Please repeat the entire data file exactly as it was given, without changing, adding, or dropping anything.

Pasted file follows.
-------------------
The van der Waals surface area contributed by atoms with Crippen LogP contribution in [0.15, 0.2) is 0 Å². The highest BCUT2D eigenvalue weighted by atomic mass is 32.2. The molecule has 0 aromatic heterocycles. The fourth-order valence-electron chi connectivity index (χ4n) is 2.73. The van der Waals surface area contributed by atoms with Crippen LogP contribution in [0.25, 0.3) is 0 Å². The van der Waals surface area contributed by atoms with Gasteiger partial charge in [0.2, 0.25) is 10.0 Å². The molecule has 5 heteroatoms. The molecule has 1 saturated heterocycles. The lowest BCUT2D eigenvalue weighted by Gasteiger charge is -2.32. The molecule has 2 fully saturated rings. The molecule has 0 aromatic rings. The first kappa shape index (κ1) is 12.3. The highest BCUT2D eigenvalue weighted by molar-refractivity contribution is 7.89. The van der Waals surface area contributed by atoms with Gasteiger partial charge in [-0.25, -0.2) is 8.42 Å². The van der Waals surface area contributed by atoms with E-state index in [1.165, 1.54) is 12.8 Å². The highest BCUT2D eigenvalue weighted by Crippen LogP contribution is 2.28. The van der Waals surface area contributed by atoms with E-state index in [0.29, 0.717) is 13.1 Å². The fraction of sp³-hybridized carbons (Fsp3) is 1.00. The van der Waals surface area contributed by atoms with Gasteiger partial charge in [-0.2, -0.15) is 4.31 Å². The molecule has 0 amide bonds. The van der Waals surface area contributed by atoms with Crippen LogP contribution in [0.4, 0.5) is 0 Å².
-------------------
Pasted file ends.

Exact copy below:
The van der Waals surface area contributed by atoms with Crippen LogP contribution in [0.15, 0.2) is 0 Å². The highest BCUT2D eigenvalue weighted by atomic mass is 32.2. The molecule has 0 aromatic heterocycles. The fourth-order valence-electron chi connectivity index (χ4n) is 2.73. The van der Waals surface area contributed by atoms with Crippen LogP contribution in [0.25, 0.3) is 0 Å². The van der Waals surface area contributed by atoms with Gasteiger partial charge in [0.2, 0.25) is 10.0 Å². The molecule has 5 heteroatoms. The molecule has 1 saturated heterocycles. The lowest BCUT2D eigenvalue weighted by Gasteiger charge is -2.32. The molecule has 2 fully saturated rings. The molecule has 0 aromatic rings. The first kappa shape index (κ1) is 12.3. The highest BCUT2D eigenvalue weighted by molar-refractivity contribution is 7.89. The van der Waals surface area contributed by atoms with Gasteiger partial charge in [-0.25, -0.2) is 8.42 Å². The van der Waals surface area contributed by atoms with E-state index in [1.165, 1.54) is 12.8 Å². The highest BCUT2D eigenvalue weighted by Crippen LogP contribution is 2.28. The van der Waals surface area contributed by atoms with E-state index in [0.29, 0.717) is 13.1 Å². The fraction of sp³-hybridized carbons (Fsp3) is 1.00. The van der Waals surface area contributed by atoms with Gasteiger partial charge in [-0.2, -0.15) is 4.31 Å². The molecule has 0 amide bonds. The van der Waals surface area contributed by atoms with Crippen LogP contribution in [0.4, 0.5) is 0 Å².